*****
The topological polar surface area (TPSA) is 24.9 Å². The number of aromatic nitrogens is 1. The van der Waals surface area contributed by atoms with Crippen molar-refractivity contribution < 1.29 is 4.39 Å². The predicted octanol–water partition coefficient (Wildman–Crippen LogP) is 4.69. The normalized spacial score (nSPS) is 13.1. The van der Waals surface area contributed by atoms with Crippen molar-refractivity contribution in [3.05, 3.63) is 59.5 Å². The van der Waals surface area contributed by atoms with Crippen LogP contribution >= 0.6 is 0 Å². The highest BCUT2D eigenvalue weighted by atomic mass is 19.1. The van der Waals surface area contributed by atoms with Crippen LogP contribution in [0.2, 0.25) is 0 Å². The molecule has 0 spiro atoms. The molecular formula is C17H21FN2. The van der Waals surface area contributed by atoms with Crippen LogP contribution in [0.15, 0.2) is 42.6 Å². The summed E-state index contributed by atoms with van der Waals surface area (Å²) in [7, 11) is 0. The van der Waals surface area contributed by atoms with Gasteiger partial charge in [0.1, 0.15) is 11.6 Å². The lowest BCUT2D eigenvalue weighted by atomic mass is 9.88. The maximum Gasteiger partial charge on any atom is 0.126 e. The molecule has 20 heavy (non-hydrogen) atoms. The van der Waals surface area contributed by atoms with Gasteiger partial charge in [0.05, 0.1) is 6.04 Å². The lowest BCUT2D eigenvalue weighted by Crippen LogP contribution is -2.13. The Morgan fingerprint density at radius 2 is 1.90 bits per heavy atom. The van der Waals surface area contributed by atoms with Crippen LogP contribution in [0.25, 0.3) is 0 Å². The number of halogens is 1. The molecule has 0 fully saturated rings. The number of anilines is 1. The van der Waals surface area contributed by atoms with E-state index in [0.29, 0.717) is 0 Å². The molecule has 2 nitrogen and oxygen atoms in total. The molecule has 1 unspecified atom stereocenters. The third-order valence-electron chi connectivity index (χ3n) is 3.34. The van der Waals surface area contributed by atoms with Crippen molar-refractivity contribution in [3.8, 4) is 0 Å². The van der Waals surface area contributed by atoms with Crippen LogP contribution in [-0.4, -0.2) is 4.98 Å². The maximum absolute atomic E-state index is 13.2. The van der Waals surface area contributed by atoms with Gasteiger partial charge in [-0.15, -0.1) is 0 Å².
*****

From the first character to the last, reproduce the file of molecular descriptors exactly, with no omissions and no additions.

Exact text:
The topological polar surface area (TPSA) is 24.9 Å². The number of aromatic nitrogens is 1. The van der Waals surface area contributed by atoms with Crippen molar-refractivity contribution < 1.29 is 4.39 Å². The predicted octanol–water partition coefficient (Wildman–Crippen LogP) is 4.69. The normalized spacial score (nSPS) is 13.1. The van der Waals surface area contributed by atoms with Crippen molar-refractivity contribution in [3.05, 3.63) is 59.5 Å². The van der Waals surface area contributed by atoms with Crippen LogP contribution >= 0.6 is 0 Å². The highest BCUT2D eigenvalue weighted by atomic mass is 19.1. The van der Waals surface area contributed by atoms with Crippen LogP contribution in [0.2, 0.25) is 0 Å². The molecule has 0 spiro atoms. The molecular formula is C17H21FN2. The van der Waals surface area contributed by atoms with Crippen LogP contribution in [0.15, 0.2) is 42.6 Å². The summed E-state index contributed by atoms with van der Waals surface area (Å²) in [7, 11) is 0. The van der Waals surface area contributed by atoms with Gasteiger partial charge in [0.1, 0.15) is 11.6 Å². The lowest BCUT2D eigenvalue weighted by atomic mass is 9.88. The maximum Gasteiger partial charge on any atom is 0.126 e. The molecule has 20 heavy (non-hydrogen) atoms. The van der Waals surface area contributed by atoms with Gasteiger partial charge in [0.05, 0.1) is 6.04 Å². The lowest BCUT2D eigenvalue weighted by Crippen LogP contribution is -2.13. The Morgan fingerprint density at radius 2 is 1.90 bits per heavy atom. The van der Waals surface area contributed by atoms with Crippen LogP contribution in [0.25, 0.3) is 0 Å². The number of halogens is 1. The molecule has 0 fully saturated rings. The number of anilines is 1. The van der Waals surface area contributed by atoms with E-state index in [0.29, 0.717) is 0 Å². The molecule has 2 nitrogen and oxygen atoms in total. The molecule has 1 unspecified atom stereocenters. The third-order valence-electron chi connectivity index (χ3n) is 3.34. The van der Waals surface area contributed by atoms with Crippen molar-refractivity contribution in [3.8, 4) is 0 Å². The van der Waals surface area contributed by atoms with Crippen LogP contribution in [-0.4, -0.2) is 4.98 Å². The maximum absolute atomic E-state index is 13.2. The van der Waals surface area contributed by atoms with Gasteiger partial charge in [-0.15, -0.1) is 0 Å².